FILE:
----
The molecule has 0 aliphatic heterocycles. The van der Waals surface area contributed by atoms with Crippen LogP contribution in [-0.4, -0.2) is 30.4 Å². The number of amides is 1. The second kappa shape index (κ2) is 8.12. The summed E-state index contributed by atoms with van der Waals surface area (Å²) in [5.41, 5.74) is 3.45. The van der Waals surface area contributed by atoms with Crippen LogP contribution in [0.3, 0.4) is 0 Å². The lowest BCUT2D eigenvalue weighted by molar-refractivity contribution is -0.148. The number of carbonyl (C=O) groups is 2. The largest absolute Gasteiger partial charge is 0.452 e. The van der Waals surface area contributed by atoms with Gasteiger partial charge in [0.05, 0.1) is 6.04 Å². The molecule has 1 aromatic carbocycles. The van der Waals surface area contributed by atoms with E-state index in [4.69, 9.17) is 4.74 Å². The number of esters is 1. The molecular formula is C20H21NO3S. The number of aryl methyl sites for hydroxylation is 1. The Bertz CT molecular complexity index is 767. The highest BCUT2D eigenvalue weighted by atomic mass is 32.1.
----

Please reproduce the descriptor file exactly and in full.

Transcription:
The molecule has 0 aliphatic heterocycles. The van der Waals surface area contributed by atoms with Crippen LogP contribution in [-0.4, -0.2) is 30.4 Å². The number of amides is 1. The second kappa shape index (κ2) is 8.12. The summed E-state index contributed by atoms with van der Waals surface area (Å²) in [5.41, 5.74) is 3.45. The van der Waals surface area contributed by atoms with Crippen LogP contribution in [0.3, 0.4) is 0 Å². The lowest BCUT2D eigenvalue weighted by molar-refractivity contribution is -0.148. The number of carbonyl (C=O) groups is 2. The largest absolute Gasteiger partial charge is 0.452 e. The van der Waals surface area contributed by atoms with Gasteiger partial charge in [0.05, 0.1) is 6.04 Å². The molecule has 1 aromatic carbocycles. The van der Waals surface area contributed by atoms with E-state index in [4.69, 9.17) is 4.74 Å². The number of esters is 1. The molecular formula is C20H21NO3S. The number of aryl methyl sites for hydroxylation is 1. The Bertz CT molecular complexity index is 767. The highest BCUT2D eigenvalue weighted by atomic mass is 32.1.